Movie Review: More magic in ‘Order of the Phoenix’

By Matt Collette

Harry Potter has grown up. After witnessing the death of a fellow student and the return of the nefarious Lord Voldemort in the conclusion of the fourth installment, “The Goblet of Fire,” Harry realizes that his world has become more dangerous.

He spends his summer at home with the Dursleys, where he has heard nothing from friends Ron and Hermione, his godfather Sirius Black nor Hogwarts headmaster Albus Dumbledore. In the meantime, the Daily Prophet, the newspaper of the wizarding world, whose penchant for puns and blatant editorializing rivals the Boston Herald, has made him a regular on their front page.

No longer is Harry Potter “The Boy Who Lived;” he is “The Boy Who Lies,” as one headline reads.

“Harry Potter and the Order of the Phoenix” quickly takes audiences from Harry’s home at Privet Drive to the Ministry of Magic, where the young wizard stands trial and faces expulsion from Hogwarts for illegally casting a spell. The Ministry is a new location for the series, and Minister of Magic Cornelius Fudge appears on a Stalin-esque banner hanging in the Ministry’s atrium.

Dumbledore comes to Harry’s defense and soon enough Harry, Ron and Hermione, played by Daniel Radcliffe, Rupert Grint and Emma Watson respectively, begin their fifth year at Hogwarts.

The three main actors are quickly maturing into talented young thespians. The audience can feel their chemistry and tell they have become good friends during the series’ production.

Radcliffe and Watson stand out especially, but Grint sometimes fades to the background as Ron’s own stories (joining the Gryffindor Quidditch team as keeper, for example) disappear and he is stuck playing second fiddle to Harry.

Watson benefits from her character’s own personal growth as Hermione becomes more confident and, of the three, she shows the most promise in terms of a future movie career.

Radcliffe plays the title character exceptionally well, yet some of his lines feel much more like narration than something Harry would actually say, especially in his final confrontation with Voldemort.

Luna Lovegood is a quirky new classmate played to perfection by newcomer Evanna Lynch. Luna too has had a difficult past and quickly bonds with Harry – they are both outcasts who have witnessed death. Without question, Luna is the best adapted of any of Rowling’s characters.

The adult actors give exceptional performances, capitalizing on the few minutes they have in the film. Maggie Smith and Alan Rickman, as usual, shine as professors Minerva McGonagall and Severus Snape. Emma Thompson plays Professor Sybill Trelawney with heartbreaking excellence when she is nearly forced from Hogwarts.

The other major additions to the cast are Imelda Staunton as the new Defense Against the Dark Arts teacher Dolores Umbridge and Helena Boneham Carter as the maniacal Death Eater Bellatrix Lestrange. Umbridge’s tyrannous rule leads Hermione and Ron to convince Harry to start Dumbledore’s Army and teach fellow students how to defend themselves against the dark arts.

Umbridge is an interesting villain because she can tell the difference between right and wrong, but forces herself to ignore what is right. With educational decree after decree, she takes more and more control of Hogwarts, where paranoid students begin to turn against one another.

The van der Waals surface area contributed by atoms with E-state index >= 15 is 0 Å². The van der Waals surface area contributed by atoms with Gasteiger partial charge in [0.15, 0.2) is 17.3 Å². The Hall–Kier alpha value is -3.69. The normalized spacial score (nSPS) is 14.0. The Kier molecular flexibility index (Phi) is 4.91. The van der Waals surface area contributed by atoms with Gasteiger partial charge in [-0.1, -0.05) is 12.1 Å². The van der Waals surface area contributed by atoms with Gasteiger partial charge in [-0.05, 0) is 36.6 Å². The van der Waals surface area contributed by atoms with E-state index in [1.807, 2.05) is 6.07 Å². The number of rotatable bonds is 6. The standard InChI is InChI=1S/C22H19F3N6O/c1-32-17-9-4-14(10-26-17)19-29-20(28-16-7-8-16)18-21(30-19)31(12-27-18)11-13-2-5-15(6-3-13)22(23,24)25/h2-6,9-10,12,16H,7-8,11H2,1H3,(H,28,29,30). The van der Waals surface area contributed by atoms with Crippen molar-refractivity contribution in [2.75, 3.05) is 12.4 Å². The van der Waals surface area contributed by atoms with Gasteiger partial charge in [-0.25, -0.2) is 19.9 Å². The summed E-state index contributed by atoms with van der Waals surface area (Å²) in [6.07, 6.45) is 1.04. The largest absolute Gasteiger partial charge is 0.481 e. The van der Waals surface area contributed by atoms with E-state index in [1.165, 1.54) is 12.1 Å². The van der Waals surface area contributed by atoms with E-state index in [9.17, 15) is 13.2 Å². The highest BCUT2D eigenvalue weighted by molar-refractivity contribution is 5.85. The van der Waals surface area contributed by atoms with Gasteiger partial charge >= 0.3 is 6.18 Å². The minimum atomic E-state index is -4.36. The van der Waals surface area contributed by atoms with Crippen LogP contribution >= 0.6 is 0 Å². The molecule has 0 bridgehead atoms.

Carter’s Lestrange is equally entertaining, though she really only gets screen time in the film’s final battle between Voldemort’s Death Eaters and the Order of the Phoenix, a group started by Dumbledore that fights Voldemort. Director David Yates and his special effects team shot the fight scene in the Ministry of Magic’s Department of Mysteries, which is visually stunning and emotionally gripping.

To the dismay of some fans, the film’s Department of Mysteries is much less mysterious than Rowling’s – we only see a few rooms of the Ministry of Magic’s winding department and Harry and his friends have little trouble navigating it.

While the film manages to cover the main plot elements of Rowling’s book, it ignores several others, including Hermione’s efforts to redeem Harry’s name in the Daily Prophet. It also overlooks much of the internal turmoil in the magical world, especially in relation to so-called half-breeds.

Quidditch, the wizarding world’s most popular sport, is also absent. Another interesting plot alteration concerns Harry’s prophecy at the Ministry of Magic’s Department of Mysteries. Unlike in the book, the other students are able to hear the meaningful prophecy.

While previous films would have alluded to the plots in short scenes that often felt superfluous, this edition makes a clean cut, telling the primary story much more effectively. The screenplay, written by series newcomer Stephen Walsh, just feels right and, combined with the excellent acting by the cast and the visually-stunning look of the film, transports audiences to Hogwarts and beyond in a way that didn’t feel possible in previous films.

It is a shame that Steve Kloves, who wrote the previous four screenplays, is returning to that post, as Walsh used more direct dialogue from Rowling’s novels to tell the story in a way Kloves never did.

“The Order of the Phoenix” is a fun and satisfying supplement to the books that manages to bring the Wizarding World to life more than any previous incarnation. But if you don’t already know that the story doesn’t have a happy ending, the film may move through the plot too quickly.

Fans will be happy to see the incredibly detailed world the filmmakers created, from the pages of the Daily Prophet to the Black family tree shown on the wallpaper of Grimmauld Place, but anyone expecting to substitute watching the movie for reading the book is simply missing the point.

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